Injecting molecules from a sea slug that received tail shocks into one that didn’t made the recipient animal behave more cautiously.
A program developed by animal behavior researchers automatically tracks individuals in a group, like fish in a school or ants in a colony.
June 3, 2014|
CAJAL INSTITUTE, ALFONSO PÉREZ-ESCUDEROResearchers have developed a new system for tracking individual animals in a group in the lab that could save hours typically spent manually tracking their movements, according to a study published this week (June 1) in Nature Methods. A team led by Gonzalo de Polavieja of the Cajal Institute in Spain developed a software tool that uses a previously discovered algorithm to identify individual animals in videos based on the pixelated markings on their bodies, which create a “fingerprint” of each animal.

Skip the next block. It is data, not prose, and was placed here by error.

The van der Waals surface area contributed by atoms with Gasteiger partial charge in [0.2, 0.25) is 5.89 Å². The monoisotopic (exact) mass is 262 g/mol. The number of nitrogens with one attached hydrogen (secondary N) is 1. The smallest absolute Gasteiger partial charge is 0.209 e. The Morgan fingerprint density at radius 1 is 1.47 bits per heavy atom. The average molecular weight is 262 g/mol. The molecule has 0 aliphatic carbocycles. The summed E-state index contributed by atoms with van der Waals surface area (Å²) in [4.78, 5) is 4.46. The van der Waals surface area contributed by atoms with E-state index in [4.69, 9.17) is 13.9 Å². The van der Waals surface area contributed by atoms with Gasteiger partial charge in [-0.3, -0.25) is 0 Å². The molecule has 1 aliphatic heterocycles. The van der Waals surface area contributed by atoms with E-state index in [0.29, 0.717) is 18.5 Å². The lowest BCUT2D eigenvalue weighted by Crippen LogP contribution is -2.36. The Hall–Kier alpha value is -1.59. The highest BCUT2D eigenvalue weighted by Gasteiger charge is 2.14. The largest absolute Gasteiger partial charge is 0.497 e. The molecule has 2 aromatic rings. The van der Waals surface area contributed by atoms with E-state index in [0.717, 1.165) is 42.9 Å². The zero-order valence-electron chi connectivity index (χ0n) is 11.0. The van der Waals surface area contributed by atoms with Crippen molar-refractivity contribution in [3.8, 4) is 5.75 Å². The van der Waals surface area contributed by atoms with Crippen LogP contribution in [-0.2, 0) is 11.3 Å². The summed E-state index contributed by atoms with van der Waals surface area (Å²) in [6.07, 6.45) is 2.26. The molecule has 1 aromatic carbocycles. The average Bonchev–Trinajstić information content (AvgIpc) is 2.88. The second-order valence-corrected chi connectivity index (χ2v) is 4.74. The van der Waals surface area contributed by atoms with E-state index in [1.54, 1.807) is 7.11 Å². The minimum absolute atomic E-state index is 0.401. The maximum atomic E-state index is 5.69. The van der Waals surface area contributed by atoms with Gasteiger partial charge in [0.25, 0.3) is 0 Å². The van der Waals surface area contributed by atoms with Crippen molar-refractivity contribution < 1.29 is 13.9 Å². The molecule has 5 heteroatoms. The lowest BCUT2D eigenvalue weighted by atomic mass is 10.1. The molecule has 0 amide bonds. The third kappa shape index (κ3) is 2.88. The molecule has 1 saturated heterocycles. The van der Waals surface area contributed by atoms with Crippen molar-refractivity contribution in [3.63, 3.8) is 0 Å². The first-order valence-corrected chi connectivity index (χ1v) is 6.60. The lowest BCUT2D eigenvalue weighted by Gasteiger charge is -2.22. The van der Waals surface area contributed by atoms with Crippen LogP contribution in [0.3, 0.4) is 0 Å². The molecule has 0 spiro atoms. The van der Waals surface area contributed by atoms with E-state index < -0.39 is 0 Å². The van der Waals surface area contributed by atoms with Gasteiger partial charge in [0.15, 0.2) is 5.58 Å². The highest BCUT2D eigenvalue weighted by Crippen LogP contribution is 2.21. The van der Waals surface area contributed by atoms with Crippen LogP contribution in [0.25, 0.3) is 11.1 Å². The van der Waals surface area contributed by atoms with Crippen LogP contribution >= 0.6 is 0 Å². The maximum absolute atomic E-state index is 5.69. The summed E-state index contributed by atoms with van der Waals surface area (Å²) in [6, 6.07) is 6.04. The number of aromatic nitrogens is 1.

Previous animal-tracking tools would often go awry, for example, when two similar-looking animals crossed in front of one another. The newly developed tool, which the creators call idTracker, can create video fingerprints of up to 20 individuals in five minutes to 10 minutes. The team was able to track individuals among groups of mice, fruit flies, ants, zebrafish, and medaka fish with 99.7 percent accuracy. The animals don’t need to be painted or marked in other ways that might interfere with their behavior. And idTracker can even track individual animals that humans can’t tell apart, like siblings. It can also keep up with animals that temporarily move off-screen or among multiple screens.
“From now on, we will be able to quantitatively determine the rules of animal behavior in groups taking into account the individuality of each animal,” de Polavieja said in a statement.